Britons are lazy? Don’t let Boris get away with that

It's not 'sloth' that ruined this country's economy, whatever Boris Johnson may say, but it is another of the Seven Deadly Sins. So let’s aim fire at greed

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Mess your hair up. Garble your sentences. Make witty one-liners about being reincarnated as an olive. Turns out that if you do all of these things, you can pretty much get away with anything. An uber-privileged Mayor of London accuses British workers of “sloth” –basically a poncy, Biblical way of calling them lazy bastards. It’s not the 18th century; it’s not the 19th century. This is now.

Boris Johnson’s calculated insult to millions of workers was a throwaway remark in the Tories’ renewed civil war over the EU. If we upped and left, he argues, we would have to stop scapegoating Brussels and deal with our own deep-seated problems: including a rather puzzling “culture of easy gratification”, as well as scapegoating British workers instead. You have to wonder at our lack of self-respect: where is the outrage of overworked, underpaid workers at being smeared by a millionaire who is paid £250,000 a year for cobbling a newspaper column together?

It’s risible nonsense, by the way. Those not languishing in the misery of unemployment work very hard indeed. According to a study by Professor Francis Green, full-time male workers slog for longer hours than anywhere else in Europe. The average Briton puts in 42.7 hours a week: in the EU, only the Austrians and the Greeks are stuck in their workplaces for longer. And then there’s the three million workers spending more than 48 hours of their precious waking hours busting a gut at work. Sloth indeed.

Britain is actually quite unlike other developed countries which have made some limited progress in unchaining workers from their desks. As the OECD points out, we’re the only industrialised country where working hours are now longer than they were in the 1980s. Both better-off and poorer workers have been stuck in offices, factories and call centres for three hours more a week – while the average low-paid worker in other developed countries is working three hours fewer.

What makes Johnson’s ignorance all the more insulting is that huge numbers of us have to work overtime without being paid a penny for it. TUC figures reveal that, each week, one in five workers regularly puts in seven hours of unpaid overtime. Workers ratchet up nearly two billion hours of unpaid work each year: a scandalous reminder of just how exploited working people are in this country. For bosses, this unpaid labour is a goldmine: it’s worth more than £28bn a year.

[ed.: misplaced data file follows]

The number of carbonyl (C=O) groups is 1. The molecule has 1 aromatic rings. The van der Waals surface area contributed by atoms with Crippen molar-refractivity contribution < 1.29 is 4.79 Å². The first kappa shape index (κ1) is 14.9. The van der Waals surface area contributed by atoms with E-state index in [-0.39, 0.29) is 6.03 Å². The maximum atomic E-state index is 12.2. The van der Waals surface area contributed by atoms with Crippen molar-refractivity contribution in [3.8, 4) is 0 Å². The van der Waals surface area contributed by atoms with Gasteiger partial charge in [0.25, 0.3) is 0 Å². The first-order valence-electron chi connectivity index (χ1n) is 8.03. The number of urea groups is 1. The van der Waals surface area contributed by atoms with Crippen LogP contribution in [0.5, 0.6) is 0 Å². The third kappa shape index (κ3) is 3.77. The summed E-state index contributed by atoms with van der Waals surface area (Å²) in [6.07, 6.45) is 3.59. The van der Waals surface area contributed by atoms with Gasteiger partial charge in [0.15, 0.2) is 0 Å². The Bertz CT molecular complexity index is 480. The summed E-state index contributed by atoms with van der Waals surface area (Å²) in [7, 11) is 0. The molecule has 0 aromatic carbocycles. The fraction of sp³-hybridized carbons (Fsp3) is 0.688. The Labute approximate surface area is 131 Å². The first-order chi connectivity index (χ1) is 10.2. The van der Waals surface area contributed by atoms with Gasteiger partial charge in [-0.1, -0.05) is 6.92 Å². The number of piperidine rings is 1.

The amount of time we can spend seeking “easy gratification” is limited still further by our short holidays. We have the right to 28 paid days leave a year: the Swedes – who have a far better functioning economy than we do – get another 11 days on top of that.

Britain’s economy is in a mess and – Johnson is right – it’s not the bureaucrats in Brussels who bear responsibility. It’s his ideological soulmates in No 10 and No 11 who have done everything they can to suck out demand, building an economy increasingly based on low wages and low productivity.

Rather than talking about “sloth”, let’s aim fire at another of the Seven Deadly Sins: greed. Because while the pay packets of the average hard-pressed worker continue to slide – in real terms, down by 8.5 per cent since 2009 – it remains boom time for those at the top. It would be easy for me to savage the Tories alone for this scandal, but it would also be dishonest. The great slide in wages began four years before Lehman Brothers came crashing down, and six years before this catastrophic Government unleashed self-defeating austerity. At the time, companies were posting record profits: all that wealth being created by their over-worked staff was flowing into their bank accounts.

That’s because – even after 13 years of a Labour government – little was done to shift power back away from bosses to working people. Workers remain shackled by some of the most stringent anti-union laws in the Western world, leaving them unable to stand their ground and demand a bigger share of the wealth.

Winning civil rights for workers in the workplace means building a society in which we work less. Working this hard is bad for us. It separates us from our families, prevents us from nurturing our children, and stops us pursuing our leisure interests. “Nobody on their deathbed has ever said, ‘I wish I had spent more time at the office,’” said Rabbi Harold Kushner. It is bad for our health: it increases the risk of a whole range of problems, such as stress, depression, diabetes and heart disease. If it’s manual labour, it’s bad for your body in other ways, too.

We should not be conjuring up new ideas to squeeze even more labour from Britain’s chronically overworked workers. No: we should be aiming for shorter working days and weeks; more holidays; clamping down on unpaid overtime. That’s not encouraging “sloth”: it’s about building a happier society with more well-rounded people. Working us even harder would be great for Britain’s booming wealthy, but the rest of us wouldn’t benefit from the proceeds of our exploitation.

Johnson mastered the schtick of “politician who wants to hand a shedload more wealth and power to the ruling elite while posturing as anti-establishment” before Nigel Farage did. But don’t forget. He’s a class warrior with floppy hair and a nice one-liner. Enough of leaving his guff unchallenged.

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